Sinaloa Cartel Associate Sentenced to More Than Eleven Years in Prison for Conspiring to Traffic Cocaine in Chicago Area
CHICAGO — A joint federal and local drug trafficking investigation has resulted in federal charges against ten alleged members or associates of a Chicago street gang for conspiring to distribute heroin and cocaine.
During the multi-year probe, law enforcement shut down three open-air drug markets in the West Garfield Park neighborhood on the West Side of Chicago. The investigation, led by Homeland Security Investigations and the Chicago Police Department, utilized extensive undercover and covert surveillance operations and resulted in the seizures of multiple kilograms of suspected heroin, some of which was laced with fentanyl, and cocaine, as well as four rifles, four handguns, a MAC-10 submachine gun, a shotgun, and more than 450 rounds of ammunition. A criminal complaint filed in U.S. District Court in Chicago alleges that the ten federal defendants are members or associates of the Four Corner Hustlers street gang.
The ten federal defendants are in law enforcement custody and have made initial appearances in U.S. District Court in Chicago. In addition to the federal defendants, more than 20 other individuals were charged with state drug offenses in the Circuit Court of Cook County.
The federal charges were announced by John R. Lausch, Jr., United States Attorney for the Northern District of Illinois; Angie Salazar, Special Agent-in-Charge of the Chicago office of HSI; and David Brown, Superintendent of CPD. Valuable assistance was provided by the IRS Criminal Investigation Division in Chicago. Assistant U.S. Attorneys Shawn McCarthy, David Green, and Kristin Pinkston represent the government.
This case is part of an Organized Crime Drug Enforcement Task Forces (OCDETF) operation. OCDETF identifies, disrupts, and dismantles criminal organizations that threaten the United States using a prosecutor-led, intelligence-driven, multi-agency approach.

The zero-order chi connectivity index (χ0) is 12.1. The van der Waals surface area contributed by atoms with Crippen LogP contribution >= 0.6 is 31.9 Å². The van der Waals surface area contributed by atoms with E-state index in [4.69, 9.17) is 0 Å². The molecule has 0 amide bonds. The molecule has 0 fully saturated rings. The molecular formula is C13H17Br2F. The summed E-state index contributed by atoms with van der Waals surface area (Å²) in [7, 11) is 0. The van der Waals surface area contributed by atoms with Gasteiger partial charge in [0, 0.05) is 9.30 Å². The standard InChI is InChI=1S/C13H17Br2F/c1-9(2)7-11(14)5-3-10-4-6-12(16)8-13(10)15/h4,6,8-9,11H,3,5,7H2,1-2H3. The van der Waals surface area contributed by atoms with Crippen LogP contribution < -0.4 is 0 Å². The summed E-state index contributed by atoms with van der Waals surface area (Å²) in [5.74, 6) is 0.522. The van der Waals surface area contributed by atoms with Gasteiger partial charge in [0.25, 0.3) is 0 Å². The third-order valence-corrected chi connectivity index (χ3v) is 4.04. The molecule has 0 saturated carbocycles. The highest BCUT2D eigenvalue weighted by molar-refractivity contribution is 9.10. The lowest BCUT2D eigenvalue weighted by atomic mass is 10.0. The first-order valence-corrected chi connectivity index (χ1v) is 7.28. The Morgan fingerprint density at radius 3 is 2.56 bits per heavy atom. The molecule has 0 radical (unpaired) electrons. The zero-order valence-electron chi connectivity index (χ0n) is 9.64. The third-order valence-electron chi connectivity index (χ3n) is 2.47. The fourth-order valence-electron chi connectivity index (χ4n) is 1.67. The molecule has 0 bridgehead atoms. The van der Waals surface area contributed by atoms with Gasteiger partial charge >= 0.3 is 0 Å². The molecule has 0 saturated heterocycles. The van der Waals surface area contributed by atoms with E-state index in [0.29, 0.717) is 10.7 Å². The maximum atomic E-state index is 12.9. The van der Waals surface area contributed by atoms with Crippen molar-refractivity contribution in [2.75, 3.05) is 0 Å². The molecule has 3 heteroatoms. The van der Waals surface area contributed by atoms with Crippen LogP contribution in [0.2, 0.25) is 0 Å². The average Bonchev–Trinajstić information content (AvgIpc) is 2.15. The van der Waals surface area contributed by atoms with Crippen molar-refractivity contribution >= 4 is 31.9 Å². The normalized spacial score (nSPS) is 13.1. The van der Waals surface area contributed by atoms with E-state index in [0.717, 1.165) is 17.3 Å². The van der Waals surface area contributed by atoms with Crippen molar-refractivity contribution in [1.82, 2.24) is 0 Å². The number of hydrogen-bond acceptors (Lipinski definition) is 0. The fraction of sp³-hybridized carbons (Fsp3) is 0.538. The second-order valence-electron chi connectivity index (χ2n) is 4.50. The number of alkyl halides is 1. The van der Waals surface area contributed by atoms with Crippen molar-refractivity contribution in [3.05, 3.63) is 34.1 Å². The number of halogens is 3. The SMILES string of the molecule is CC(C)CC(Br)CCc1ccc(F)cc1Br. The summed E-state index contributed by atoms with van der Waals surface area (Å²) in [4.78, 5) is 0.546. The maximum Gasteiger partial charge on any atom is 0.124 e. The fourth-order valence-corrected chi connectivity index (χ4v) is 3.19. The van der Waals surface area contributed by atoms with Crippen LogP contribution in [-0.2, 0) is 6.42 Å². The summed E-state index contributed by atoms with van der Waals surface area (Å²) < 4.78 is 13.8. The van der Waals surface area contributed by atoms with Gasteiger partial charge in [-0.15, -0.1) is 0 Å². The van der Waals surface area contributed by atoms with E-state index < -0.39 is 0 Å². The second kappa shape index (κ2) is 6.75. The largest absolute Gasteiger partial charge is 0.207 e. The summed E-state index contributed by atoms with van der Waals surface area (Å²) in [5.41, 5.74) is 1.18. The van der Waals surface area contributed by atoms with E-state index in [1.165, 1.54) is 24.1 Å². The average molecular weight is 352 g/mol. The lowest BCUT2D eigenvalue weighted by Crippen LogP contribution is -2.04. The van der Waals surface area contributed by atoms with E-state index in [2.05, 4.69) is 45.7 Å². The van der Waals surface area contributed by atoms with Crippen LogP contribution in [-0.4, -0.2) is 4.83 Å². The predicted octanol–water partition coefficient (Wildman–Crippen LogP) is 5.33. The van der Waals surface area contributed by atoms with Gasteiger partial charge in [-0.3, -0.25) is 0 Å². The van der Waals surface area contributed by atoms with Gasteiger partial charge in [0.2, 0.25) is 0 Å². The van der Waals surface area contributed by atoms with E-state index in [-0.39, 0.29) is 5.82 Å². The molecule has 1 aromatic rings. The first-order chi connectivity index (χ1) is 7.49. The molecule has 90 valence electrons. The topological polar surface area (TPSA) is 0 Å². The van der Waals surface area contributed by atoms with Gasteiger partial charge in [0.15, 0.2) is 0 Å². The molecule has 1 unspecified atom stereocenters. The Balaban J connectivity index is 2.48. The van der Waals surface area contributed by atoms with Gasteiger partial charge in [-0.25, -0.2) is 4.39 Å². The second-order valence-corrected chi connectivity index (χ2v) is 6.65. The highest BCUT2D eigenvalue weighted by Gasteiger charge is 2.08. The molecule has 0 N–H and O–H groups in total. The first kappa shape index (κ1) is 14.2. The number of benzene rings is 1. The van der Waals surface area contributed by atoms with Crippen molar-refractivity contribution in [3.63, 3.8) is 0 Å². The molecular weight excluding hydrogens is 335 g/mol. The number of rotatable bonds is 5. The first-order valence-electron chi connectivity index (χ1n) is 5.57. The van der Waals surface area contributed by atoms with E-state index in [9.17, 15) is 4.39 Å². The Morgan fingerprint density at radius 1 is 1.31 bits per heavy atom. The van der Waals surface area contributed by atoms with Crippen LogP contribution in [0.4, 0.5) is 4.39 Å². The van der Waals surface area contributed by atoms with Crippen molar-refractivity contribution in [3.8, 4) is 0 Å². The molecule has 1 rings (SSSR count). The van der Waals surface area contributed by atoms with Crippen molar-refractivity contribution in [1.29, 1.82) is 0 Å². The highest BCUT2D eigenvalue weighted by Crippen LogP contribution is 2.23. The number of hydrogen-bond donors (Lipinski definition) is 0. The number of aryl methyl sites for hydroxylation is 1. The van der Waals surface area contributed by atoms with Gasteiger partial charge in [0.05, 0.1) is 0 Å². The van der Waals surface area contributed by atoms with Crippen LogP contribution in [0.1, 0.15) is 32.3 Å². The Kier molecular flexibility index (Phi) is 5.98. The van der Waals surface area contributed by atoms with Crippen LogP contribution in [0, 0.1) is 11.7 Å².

“Fentanyl, heroin, and cocaine are extremely potent drugs that have wreaked havoc in too many of our communities,” said U.S. Attorney Lausch. “We will continue to focus our efforts on individuals and groups who traffic dangerous drugs and prosecute those offenders in federal court.”
“Our goal is for law abiding residents to enjoy safety and peace in their communities, and holding these criminals accountable for their actions is a major step toward achieving that goal,” said HSI SAC Salazar. “We will continue to put pressure on these dangerous gangs by investigating and prosecuting their members, just as we are doing in this case.”
Charged with federal drug conspiracy are NATHANIEL EVANS, 38, of Aurora, Ill., JARELLE JONES, 24, of Forest Park, Ill., MARQUIS JONES, 29, of Chicago, DEVONTAY LOGAN, 27, of Chicago, JOSEPH WILLIAMS, 31, of Chicago, DORNELL WILLIAMS, 34, of Chicago, TEREMIUS WEBB, 25, of Chicago, ANTONIO FLETCHER, 40, of Chicago, KYLE LINTON, 25, of Chicago, and MAURICE BELL, 40, of Chicago.
From February 2021 to April 2022, law enforcement officers made numerous undercover purchases of narcotics from various members of the organization. The drugs at the open-air markets were typically packaged in small baggies and sold for $10 each – with discounts for higher quantity sales, the complaint states.
According to the federal charges, Evans directed the drug trafficking operation and supervised the three open-air markets, which were located in the 3900 block of West Jackson Boulevard, 3900 block of West Van Buren Street, and 4000 block of West Maypole Avenue. Jarelle Jones, Marquis Jones, Joseph Williams, and Dornell Williams allegedly worked as “shift managers,” overseeing drug sales at the illegal markets at various times of the day. The charges allege that Logan picked up narcotics from suppliers, delivered them to the Jackson Boulevard location, and collected illicit proceeds after the sales. Webb, Fletcher, and Linton allegedly worked as street-level dealers, while the charges accuse Bell of obtaining narcotics for sales at the Maypole Avenue location.
The public is reminded that a complaint contains only charges and is not evidence of guilt. The defendants are presumed innocent and entitled to a fair trial at which the government has the burden of proving guilt beyond a reasonable doubt. The drug conspiracy charge is punishable by up to life in federal prison. If convicted, the Court must impose reasonable sentences under federal sentencing statutes and the advisory U.S. Sentencing Guidelines.